A panel of representatives from the Texas Commission on Environmental Quality and Texas Railroad Commission stated a recent oil well blowout should pose no risk to long-term health and groundwater at a town hall meeting hosted Tuesday by Senator Borris Miles, D-Houston, in Missouri City.
The incident in question took place Dec. 6 near the Fort Bend Parkway Tollway and McHard Road.
A drill operator from oil company IWR Operating LLC hit an unexpected pocket of oil at approximately 2,840 feet below ground, releasing pressurized gas and causing oil to spew out of the pipe—similar to opening a can of soda after shaking it, Texas Railroad Commissioner Ryan Sitton said.
Drill operators failed to activate blowout preventers, and the oil continued to leak for several hours, spilling about 3,000 barrels of oil and going as far as 500 feet away, he said. The blowout sealed by itself within 24 hours, and professionals plugged the leak with cement Dec. 19.
In this blowout situation, an individual may experience two types of smells caused by oil or hydrogen sulfide, he said.
“The one we’re more concerned about is hydrogen sulfide,” he said.
The Texas Commission on Environmental Quality deployed a team to investigate and monitor air pollutants in the affected area after its emergency response team determined it was an air quality issue, TCEQ program coordinator Kevin McLeod said.
Investigators surveyed several neighborhoods in which residents reported odors, said Cory Chism, TCEQ monitoring division director.
“Overall, apart from one 30-minute period in one day, the measurements that we took were below the detectable levels of the instrument,” Chism said.
The Occupational Safety and Health Administration’s general industry standards dictate exposure to hydrogen sulfide should not exceed 20 parts per million.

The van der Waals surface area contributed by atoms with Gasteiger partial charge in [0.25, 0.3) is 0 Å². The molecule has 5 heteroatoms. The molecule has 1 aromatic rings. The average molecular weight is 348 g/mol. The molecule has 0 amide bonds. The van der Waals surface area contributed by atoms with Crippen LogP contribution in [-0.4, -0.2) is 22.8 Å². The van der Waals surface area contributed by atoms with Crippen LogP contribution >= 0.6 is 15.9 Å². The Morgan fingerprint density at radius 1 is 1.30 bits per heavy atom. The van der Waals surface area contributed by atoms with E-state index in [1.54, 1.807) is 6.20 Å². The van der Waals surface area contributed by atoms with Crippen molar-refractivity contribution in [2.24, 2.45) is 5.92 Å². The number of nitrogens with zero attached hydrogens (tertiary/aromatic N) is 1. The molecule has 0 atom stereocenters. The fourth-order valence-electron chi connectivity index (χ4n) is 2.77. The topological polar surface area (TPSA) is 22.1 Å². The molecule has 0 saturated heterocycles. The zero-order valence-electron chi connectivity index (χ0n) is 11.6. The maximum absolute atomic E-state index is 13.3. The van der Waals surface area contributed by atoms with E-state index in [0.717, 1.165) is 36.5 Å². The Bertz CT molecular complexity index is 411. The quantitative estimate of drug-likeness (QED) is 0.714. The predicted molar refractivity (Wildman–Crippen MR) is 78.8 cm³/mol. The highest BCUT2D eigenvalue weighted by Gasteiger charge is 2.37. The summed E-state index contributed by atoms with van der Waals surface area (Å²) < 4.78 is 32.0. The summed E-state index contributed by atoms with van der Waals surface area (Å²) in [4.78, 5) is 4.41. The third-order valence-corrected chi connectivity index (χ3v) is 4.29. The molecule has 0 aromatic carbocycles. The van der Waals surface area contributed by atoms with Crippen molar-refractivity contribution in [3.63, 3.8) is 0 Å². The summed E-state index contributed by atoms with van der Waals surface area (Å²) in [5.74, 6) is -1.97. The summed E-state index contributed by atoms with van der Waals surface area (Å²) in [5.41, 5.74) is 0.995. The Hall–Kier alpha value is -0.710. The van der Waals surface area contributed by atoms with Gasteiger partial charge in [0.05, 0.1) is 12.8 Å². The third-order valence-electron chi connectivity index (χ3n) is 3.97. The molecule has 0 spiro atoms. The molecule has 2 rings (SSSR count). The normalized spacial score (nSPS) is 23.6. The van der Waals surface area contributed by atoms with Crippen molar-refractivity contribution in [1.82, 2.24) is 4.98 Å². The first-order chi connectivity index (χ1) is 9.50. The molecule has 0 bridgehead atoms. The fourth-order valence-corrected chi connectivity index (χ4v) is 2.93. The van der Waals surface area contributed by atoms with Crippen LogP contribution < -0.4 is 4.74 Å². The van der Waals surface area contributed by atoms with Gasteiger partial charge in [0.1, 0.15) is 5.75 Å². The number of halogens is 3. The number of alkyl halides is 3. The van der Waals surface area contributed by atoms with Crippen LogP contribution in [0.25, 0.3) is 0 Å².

Concentration of chemicals in soil are typically measured in the mass of the chemical expressed in milligrams per mass of soil expressed in kilogram—parts per million, according to the Center for Hazardous Substance Research. For soil, one part per million equals one milligram of contaminant in one kilogram of soil.
“At the well head on top of the drilling rig, they measured 24 parts per million at 30 feet,” Sitton said. “When you got out to, say, 100 feet from the well—just based on a single measurement—you would have been down [to]below one part per million.”
Exposed to 20 parts per million of hydrogen sulfide, an individual may experience possible fatigue, loss of appetite, headache, irritability, poor memory, and dizziness, according to OSHA. At 50-100 parts per million, one may develop a case of “pink eye,” respiratory tract irritation, digestive upset and loss of appetite.
Residents expressed they have experienced health effects such as nausea, vomiting and headaches.
TCEQ Toxicology Division Manager Sabine Lange said these effects may be due to the noxious smell itself rather than the chemical hydrogen sulfide specifically.
“For the most part, there weren’t any detections of hydrogen sulfide except in a couple of locations,” Lange said. “Those concentrations that were measured were all in the range of ‘you can definitely smell it,’ but we wouldn’t be expecting it to cause direct health effects or any lasting sort of health effects.”
The Texas Railroad Commission requires the responsible oil company, IWR Operating, to clean up the blowout, Sitton said.
“It’s not just sopping up oil,” he said. “They’ve got to go through tests. They’ve got to do what we call remediate—so they’ve got to remove all the oil and if there’s any dirt that’s soaked in oil, they have to dig that out too.”
IWR Operating reported it has completed remediation efforts Feb. 9, but not all testing is done, Sitton said. Oil may still be out there. The company has had no permit or regulatory violations and has applied for a second drilling permit, which has yet to be granted. There is still an open and active investigation being conducted by the TCEQ.
“If any other oil wells are drilled in this area, what will happen is—now that they know that this pocket of oil and gas is there—they will be having to use heavier drilling mud, they’ll have to use more sensitive pressure monitors, they’ll have different procedures on their blowout preventers,” Sitton said.
Residents living near the affected area spoke out, citing filed complaints regarding strong odors and health concerns going as far back as 2013 with no clear solution from state agencies. Several said they were in favor of stricter policies to regulate oil and gas production companies.
Miles said he plans to take legislative action to help prevent future incidents of this nature.
“Somebody’s got to have regulatory authority over what happens in our community,” he said.